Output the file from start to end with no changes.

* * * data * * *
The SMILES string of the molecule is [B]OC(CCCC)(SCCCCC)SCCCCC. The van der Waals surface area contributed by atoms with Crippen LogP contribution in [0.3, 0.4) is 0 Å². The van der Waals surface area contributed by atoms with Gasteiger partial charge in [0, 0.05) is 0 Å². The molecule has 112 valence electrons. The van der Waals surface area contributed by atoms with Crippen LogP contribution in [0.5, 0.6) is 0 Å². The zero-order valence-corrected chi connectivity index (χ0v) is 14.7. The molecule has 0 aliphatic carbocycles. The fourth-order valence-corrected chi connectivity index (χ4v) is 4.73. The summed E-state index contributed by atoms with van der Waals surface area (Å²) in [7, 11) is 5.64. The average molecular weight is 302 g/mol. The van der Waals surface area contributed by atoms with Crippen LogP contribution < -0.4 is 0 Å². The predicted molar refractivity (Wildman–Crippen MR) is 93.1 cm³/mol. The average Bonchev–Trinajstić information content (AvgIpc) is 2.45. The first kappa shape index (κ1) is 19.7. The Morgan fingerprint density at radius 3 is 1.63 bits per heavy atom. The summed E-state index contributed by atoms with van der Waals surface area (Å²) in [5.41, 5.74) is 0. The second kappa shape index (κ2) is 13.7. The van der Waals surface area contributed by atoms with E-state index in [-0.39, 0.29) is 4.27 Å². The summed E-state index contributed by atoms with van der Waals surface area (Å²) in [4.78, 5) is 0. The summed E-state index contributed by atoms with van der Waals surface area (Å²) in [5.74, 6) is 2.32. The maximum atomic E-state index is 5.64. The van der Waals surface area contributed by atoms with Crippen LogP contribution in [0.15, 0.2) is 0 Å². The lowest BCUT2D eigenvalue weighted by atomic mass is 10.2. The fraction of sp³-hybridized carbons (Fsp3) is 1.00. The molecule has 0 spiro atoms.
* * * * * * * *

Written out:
The SMILES string of the molecule is [B]OC(CCCC)(SCCCCC)SCCCCC. The van der Waals surface area contributed by atoms with Crippen LogP contribution in [0.3, 0.4) is 0 Å². The van der Waals surface area contributed by atoms with Gasteiger partial charge in [0, 0.05) is 0 Å². The molecule has 112 valence electrons. The van der Waals surface area contributed by atoms with Crippen LogP contribution in [0.5, 0.6) is 0 Å². The zero-order valence-corrected chi connectivity index (χ0v) is 14.7. The molecule has 0 aliphatic carbocycles. The fourth-order valence-corrected chi connectivity index (χ4v) is 4.73. The summed E-state index contributed by atoms with van der Waals surface area (Å²) in [7, 11) is 5.64. The average molecular weight is 302 g/mol. The van der Waals surface area contributed by atoms with Crippen LogP contribution < -0.4 is 0 Å². The predicted molar refractivity (Wildman–Crippen MR) is 93.1 cm³/mol. The average Bonchev–Trinajstić information content (AvgIpc) is 2.45. The first kappa shape index (κ1) is 19.7. The Morgan fingerprint density at radius 3 is 1.63 bits per heavy atom. The summed E-state index contributed by atoms with van der Waals surface area (Å²) in [5.41, 5.74) is 0. The second kappa shape index (κ2) is 13.7. The van der Waals surface area contributed by atoms with E-state index in [-0.39, 0.29) is 4.27 Å². The summed E-state index contributed by atoms with van der Waals surface area (Å²) in [4.78, 5) is 0. The summed E-state index contributed by atoms with van der Waals surface area (Å²) in [5.74, 6) is 2.32. The maximum atomic E-state index is 5.64. The van der Waals surface area contributed by atoms with Crippen LogP contribution in [0.15, 0.2) is 0 Å². The lowest BCUT2D eigenvalue weighted by atomic mass is 10.2. The fraction of sp³-hybridized carbons (Fsp3) is 1.00. The molecule has 0 spiro atoms.